Comment on Observer article about the Alzheimer’s Society latest “brutal” advert

Sonia Sodha’s article ‘Will this brutally honest look at dementia finally get us talking or will we turn away?’ (Observer, Sunday 31 March) considers the Alzheimer’s Society latest advert which she describes as “shocking, but it tells the harsh reality about the disease’ though sums up that it is ‘too blunt and too bleak’ to achieve its objectives.

The ad shows various stages of degeneration which is part of the progression of dementia where the person ‘loses’ a little bit of themselves, hence the title ‘the long goodbye’. It only hints that dementia is more than ‘just’ memory problems. However, what is shown is the mere tip of the iceberg that is the brutal reality for many families who often struggle to cope.

As a former dementia adviser, I would argue that the ad does not go far enough to wake people up to ‘the long goodbye’. In my experience, the single most important thing to get across to those with a diagnosis of dementia and their families is the need for preparation for their journey. This requires being aware of and facing up to the ‘blunt and bleak’ future.

Preparation encompasses many aspects. For instance, there are practical, logistical and health considerations which require careful planning. However, what is often overlooked is the need to help people to cope better with life after a diagnosis. This also applies to family carers who are often overwhelmed by the many new roles they must take over, particularly as the dementia gets progressively worse and their lives become dominated by the caring role and where there is often ‘nothing left for them’. We need a philosophy of ‘living well with dementia’.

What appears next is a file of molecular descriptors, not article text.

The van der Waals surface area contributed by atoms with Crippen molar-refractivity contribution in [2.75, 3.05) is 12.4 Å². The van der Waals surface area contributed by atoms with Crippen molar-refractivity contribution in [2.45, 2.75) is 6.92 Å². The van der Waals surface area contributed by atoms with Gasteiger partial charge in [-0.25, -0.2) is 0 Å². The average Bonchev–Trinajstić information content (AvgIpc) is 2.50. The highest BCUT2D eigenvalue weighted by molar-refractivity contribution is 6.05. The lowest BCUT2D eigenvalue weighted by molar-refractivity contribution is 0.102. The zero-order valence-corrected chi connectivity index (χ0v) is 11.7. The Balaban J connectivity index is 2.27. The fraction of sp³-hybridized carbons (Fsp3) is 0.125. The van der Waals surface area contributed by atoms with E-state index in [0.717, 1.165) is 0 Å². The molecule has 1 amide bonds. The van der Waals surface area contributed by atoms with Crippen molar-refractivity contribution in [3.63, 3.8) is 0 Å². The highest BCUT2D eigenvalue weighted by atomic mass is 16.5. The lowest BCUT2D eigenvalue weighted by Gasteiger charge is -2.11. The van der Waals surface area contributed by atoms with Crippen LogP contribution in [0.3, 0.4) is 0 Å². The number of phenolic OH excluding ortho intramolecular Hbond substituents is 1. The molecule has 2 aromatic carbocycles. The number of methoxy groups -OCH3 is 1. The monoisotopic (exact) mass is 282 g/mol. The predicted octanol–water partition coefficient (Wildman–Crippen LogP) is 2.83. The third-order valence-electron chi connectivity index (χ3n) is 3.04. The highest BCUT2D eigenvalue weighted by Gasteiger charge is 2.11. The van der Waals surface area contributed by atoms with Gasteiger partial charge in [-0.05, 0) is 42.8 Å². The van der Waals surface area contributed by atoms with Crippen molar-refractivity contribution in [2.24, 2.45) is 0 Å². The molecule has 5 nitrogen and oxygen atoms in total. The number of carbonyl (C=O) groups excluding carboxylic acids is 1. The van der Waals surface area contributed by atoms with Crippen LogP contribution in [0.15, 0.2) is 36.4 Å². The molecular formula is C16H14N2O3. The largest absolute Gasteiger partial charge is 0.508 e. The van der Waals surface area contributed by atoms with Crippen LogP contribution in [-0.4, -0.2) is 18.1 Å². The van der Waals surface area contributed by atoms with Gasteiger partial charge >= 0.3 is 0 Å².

Working now as a counsellor for people in the early stages of dementia, I realise how important it is for them to talk about their fears with someone outside the family. As well as helping them to cope better and contribute towards their wellbeing, it can help them to better prepare and plan for the future.

To sum up, I applaud the Alzheimer’s Society mission to raise awareness of the horrors of dementia so that it will encourage people to better prepare, take control and look after themselves. If this requires being blunt, then so be it. I would favour going further. As a society, we need to talk much more about the stark realities of dementia, considering it will affect 50% of people in the UK (though only 20% of people think it will affect them or someone they know).

Jurgen Schwarz

April 2024

Interesting articles from other websites

Dementia: What therapy can help with

Dementia: What therapy can help with
An article outlining the benefits of talking therapy for people with dementia, their carer, family and friends.
The article is published by the BACP (British Association for Counselling and Psychotherapy) .